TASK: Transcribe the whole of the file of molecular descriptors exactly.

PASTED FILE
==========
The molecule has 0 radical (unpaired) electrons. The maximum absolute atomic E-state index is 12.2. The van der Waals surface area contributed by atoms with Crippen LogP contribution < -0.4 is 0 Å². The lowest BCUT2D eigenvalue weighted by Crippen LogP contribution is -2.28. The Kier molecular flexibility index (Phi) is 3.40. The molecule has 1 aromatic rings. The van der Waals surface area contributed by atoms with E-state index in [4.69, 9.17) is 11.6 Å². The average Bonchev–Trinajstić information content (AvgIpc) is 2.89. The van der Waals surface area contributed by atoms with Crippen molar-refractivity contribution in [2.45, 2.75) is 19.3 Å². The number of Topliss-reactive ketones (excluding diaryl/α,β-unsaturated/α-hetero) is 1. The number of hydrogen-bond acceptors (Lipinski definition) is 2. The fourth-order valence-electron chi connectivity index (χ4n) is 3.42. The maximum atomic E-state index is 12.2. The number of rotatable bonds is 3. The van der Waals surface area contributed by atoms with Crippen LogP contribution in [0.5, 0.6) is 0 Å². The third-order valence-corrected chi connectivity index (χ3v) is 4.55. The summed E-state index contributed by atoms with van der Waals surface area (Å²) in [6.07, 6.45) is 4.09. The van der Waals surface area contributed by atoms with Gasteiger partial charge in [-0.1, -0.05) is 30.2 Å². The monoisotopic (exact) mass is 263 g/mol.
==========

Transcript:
The molecule has 0 radical (unpaired) electrons. The maximum absolute atomic E-state index is 12.2. The van der Waals surface area contributed by atoms with Crippen LogP contribution < -0.4 is 0 Å². The lowest BCUT2D eigenvalue weighted by Crippen LogP contribution is -2.28. The Kier molecular flexibility index (Phi) is 3.40. The molecule has 1 aromatic rings. The van der Waals surface area contributed by atoms with E-state index in [4.69, 9.17) is 11.6 Å². The average Bonchev–Trinajstić information content (AvgIpc) is 2.89. The van der Waals surface area contributed by atoms with Crippen molar-refractivity contribution in [2.45, 2.75) is 19.3 Å². The number of Topliss-reactive ketones (excluding diaryl/α,β-unsaturated/α-hetero) is 1. The number of hydrogen-bond acceptors (Lipinski definition) is 2. The fourth-order valence-electron chi connectivity index (χ4n) is 3.42. The maximum atomic E-state index is 12.2. The number of rotatable bonds is 3. The van der Waals surface area contributed by atoms with Crippen LogP contribution in [0.5, 0.6) is 0 Å². The third-order valence-corrected chi connectivity index (χ3v) is 4.55. The summed E-state index contributed by atoms with van der Waals surface area (Å²) in [6.07, 6.45) is 4.09. The van der Waals surface area contributed by atoms with Gasteiger partial charge in [-0.1, -0.05) is 30.2 Å². The monoisotopic (exact) mass is 263 g/mol.